In everyday usage, we most commonly differentiate between 'thinking' and 'acting' and separate them: like theory from practice, theorising from practising, saying from doing, verbally from manually, head from hand, talking about a problem from tackling it and theorists from practitioners. Here too it would of course be more correct to replace the 'either/or' with an 'as well as', since we tend to do both things together, sometimes simultaneously, sometimes one after the other, sometimes correspondingly, at other times contradictorily: as a rule, we think before we act; we reflect on what we have done. As a rule, we think about why and how we do something beforehand; and once we have done something, we think about whether we have achieved our objectives with it, whether it could have been done better, more easily, cheaply, quickly. This is how experience comes into being, which especially the practitioners claim as their own. 'Learning by doing' does after all also mean learning from mistakes: making mistakes is not supposed to be bad, but to repeat them would be stupid! And it is precisely because it is easier and cheaper to correct mistakes which have merely been thought and not yet carried out, that we learn the folowing rule of thumb from experience: first think, then act! This could also mean that the structure of our thinking plays a major role in determining the structure of our actions.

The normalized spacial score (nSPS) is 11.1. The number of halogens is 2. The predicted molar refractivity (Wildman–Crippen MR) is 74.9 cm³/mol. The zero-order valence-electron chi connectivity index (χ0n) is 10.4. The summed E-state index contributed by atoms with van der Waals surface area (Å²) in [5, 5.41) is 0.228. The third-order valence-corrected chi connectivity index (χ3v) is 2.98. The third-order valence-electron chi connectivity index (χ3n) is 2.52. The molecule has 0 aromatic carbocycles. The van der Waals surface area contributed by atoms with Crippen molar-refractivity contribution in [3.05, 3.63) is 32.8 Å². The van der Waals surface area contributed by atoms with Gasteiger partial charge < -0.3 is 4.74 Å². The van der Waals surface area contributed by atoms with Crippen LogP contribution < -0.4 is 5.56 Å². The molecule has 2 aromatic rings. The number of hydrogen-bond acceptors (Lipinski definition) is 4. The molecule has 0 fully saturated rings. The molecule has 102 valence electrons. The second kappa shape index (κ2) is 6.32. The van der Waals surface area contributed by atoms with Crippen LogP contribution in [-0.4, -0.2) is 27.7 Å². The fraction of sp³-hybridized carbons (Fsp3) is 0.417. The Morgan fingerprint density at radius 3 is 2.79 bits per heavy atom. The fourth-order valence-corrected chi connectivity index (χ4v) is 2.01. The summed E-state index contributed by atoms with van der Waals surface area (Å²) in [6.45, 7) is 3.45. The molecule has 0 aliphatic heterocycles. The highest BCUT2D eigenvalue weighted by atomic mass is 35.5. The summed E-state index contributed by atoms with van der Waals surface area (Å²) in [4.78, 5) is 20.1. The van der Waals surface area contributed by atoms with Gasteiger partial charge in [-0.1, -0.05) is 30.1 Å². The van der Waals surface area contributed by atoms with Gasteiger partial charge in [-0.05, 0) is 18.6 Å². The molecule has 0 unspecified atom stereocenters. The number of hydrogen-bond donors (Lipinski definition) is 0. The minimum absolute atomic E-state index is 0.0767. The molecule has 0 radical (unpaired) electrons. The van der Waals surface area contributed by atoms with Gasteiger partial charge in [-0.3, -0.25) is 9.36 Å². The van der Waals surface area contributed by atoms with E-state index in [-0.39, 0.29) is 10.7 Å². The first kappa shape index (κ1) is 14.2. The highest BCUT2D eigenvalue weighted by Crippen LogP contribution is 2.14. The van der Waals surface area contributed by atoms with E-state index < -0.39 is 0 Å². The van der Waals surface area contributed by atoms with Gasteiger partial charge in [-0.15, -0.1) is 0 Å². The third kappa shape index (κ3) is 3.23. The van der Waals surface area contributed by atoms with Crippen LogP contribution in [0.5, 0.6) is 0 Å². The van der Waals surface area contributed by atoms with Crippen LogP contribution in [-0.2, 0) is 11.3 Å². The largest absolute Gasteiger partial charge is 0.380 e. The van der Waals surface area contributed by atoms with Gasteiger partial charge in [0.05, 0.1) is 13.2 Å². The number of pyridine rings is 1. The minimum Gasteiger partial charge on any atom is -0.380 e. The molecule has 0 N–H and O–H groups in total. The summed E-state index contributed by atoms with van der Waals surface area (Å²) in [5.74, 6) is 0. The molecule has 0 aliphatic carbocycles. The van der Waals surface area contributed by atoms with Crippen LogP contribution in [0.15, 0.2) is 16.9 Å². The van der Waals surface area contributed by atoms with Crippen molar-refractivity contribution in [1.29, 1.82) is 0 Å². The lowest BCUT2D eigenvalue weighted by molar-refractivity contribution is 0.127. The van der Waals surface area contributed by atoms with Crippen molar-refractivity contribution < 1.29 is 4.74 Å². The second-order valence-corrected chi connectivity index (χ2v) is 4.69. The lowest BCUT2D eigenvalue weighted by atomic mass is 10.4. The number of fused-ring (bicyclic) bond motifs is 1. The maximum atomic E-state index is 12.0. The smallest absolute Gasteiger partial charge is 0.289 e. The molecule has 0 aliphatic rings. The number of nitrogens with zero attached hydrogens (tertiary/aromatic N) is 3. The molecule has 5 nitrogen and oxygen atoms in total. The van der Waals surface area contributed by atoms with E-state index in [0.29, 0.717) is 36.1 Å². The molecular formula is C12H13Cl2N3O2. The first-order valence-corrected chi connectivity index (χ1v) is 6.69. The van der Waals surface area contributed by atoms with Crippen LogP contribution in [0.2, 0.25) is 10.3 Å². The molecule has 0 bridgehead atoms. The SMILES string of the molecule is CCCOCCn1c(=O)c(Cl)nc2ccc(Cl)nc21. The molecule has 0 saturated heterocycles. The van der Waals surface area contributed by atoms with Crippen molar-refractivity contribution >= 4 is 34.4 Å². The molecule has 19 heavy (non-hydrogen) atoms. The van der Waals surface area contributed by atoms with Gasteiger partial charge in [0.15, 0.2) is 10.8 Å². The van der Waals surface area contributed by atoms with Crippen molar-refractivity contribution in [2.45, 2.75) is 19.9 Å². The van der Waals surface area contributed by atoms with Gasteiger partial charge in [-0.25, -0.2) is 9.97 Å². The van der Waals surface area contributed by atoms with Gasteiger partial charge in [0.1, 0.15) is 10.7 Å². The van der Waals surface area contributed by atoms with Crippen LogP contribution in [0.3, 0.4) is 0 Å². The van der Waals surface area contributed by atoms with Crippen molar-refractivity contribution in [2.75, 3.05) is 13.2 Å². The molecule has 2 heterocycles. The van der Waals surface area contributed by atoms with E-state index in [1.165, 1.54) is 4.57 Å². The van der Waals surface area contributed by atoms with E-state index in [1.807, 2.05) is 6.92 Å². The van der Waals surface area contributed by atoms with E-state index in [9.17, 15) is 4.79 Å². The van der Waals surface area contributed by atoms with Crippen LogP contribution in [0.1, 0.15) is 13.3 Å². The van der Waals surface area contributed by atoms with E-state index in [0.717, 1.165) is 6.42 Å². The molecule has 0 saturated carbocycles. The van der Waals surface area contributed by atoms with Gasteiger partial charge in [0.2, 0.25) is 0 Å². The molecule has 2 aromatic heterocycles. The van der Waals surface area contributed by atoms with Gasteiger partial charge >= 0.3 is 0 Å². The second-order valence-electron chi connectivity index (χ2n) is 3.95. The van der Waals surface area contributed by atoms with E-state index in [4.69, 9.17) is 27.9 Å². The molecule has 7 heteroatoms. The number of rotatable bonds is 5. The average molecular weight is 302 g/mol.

Even Aristotle had noticed, that next to 'pure thought' and 'pure action', there was a third important aspect of human activity, namely a field where thought and action continuously overlap and therefore cannot be separated from one another. He called this aspect poiesis, = an activity which is productive. To create and to design would surely fall under this heading.

There are thus three typical, human activities: (pure) thinking, creating and ( pure) action. Since 'creating' can be understood as an interaction between thinking and acting, it is necessary to understand 'thought' and 'action' as a preliminary.

Let us start by reflecting on 'thought', since this incidentally has a longer tradition than reflection on 'action'. In Aristotle's work, we find the following thesis, for example: thought attains its highest quality in science, and science works according to the laws of logic (= organon/ hand tool of thought).

Especially with the advent of rationalism, the ideal of science was expressed in an axiomatic calculus: René Descartes (1596 ­1650), Blaise Pascal (1623 ­ 1662) and Gottfried Wilhelm Leibniz (1646 ­1716). For every rationalist, 'ratio' or reason is the supreme source of cognition. Something is true if it is free of contradictions, consistent. Thought is conceptualised as follows: